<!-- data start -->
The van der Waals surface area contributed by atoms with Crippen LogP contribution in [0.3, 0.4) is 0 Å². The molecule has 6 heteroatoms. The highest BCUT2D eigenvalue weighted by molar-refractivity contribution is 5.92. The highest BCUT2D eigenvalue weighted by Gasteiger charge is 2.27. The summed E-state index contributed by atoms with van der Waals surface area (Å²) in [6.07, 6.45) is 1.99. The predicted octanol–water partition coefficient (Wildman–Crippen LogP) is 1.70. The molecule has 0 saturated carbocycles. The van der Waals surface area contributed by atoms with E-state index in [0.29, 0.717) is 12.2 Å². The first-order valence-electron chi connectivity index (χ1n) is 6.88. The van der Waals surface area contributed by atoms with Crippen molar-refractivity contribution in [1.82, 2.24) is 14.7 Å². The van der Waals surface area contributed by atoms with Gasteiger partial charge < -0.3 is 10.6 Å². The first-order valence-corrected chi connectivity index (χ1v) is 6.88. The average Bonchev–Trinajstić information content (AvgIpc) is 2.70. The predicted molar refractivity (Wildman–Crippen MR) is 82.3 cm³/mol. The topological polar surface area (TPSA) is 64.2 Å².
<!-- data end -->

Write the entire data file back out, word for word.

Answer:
The van der Waals surface area contributed by atoms with Crippen LogP contribution in [0.3, 0.4) is 0 Å². The molecule has 6 heteroatoms. The highest BCUT2D eigenvalue weighted by molar-refractivity contribution is 5.92. The highest BCUT2D eigenvalue weighted by Gasteiger charge is 2.27. The summed E-state index contributed by atoms with van der Waals surface area (Å²) in [6.07, 6.45) is 1.99. The predicted octanol–water partition coefficient (Wildman–Crippen LogP) is 1.70. The molecule has 0 saturated carbocycles. The van der Waals surface area contributed by atoms with E-state index in [0.29, 0.717) is 12.2 Å². The first-order valence-electron chi connectivity index (χ1n) is 6.88. The van der Waals surface area contributed by atoms with Crippen molar-refractivity contribution in [1.82, 2.24) is 14.7 Å². The van der Waals surface area contributed by atoms with Gasteiger partial charge < -0.3 is 10.6 Å². The first-order valence-corrected chi connectivity index (χ1v) is 6.88. The average Bonchev–Trinajstić information content (AvgIpc) is 2.70. The predicted molar refractivity (Wildman–Crippen MR) is 82.3 cm³/mol. The topological polar surface area (TPSA) is 64.2 Å².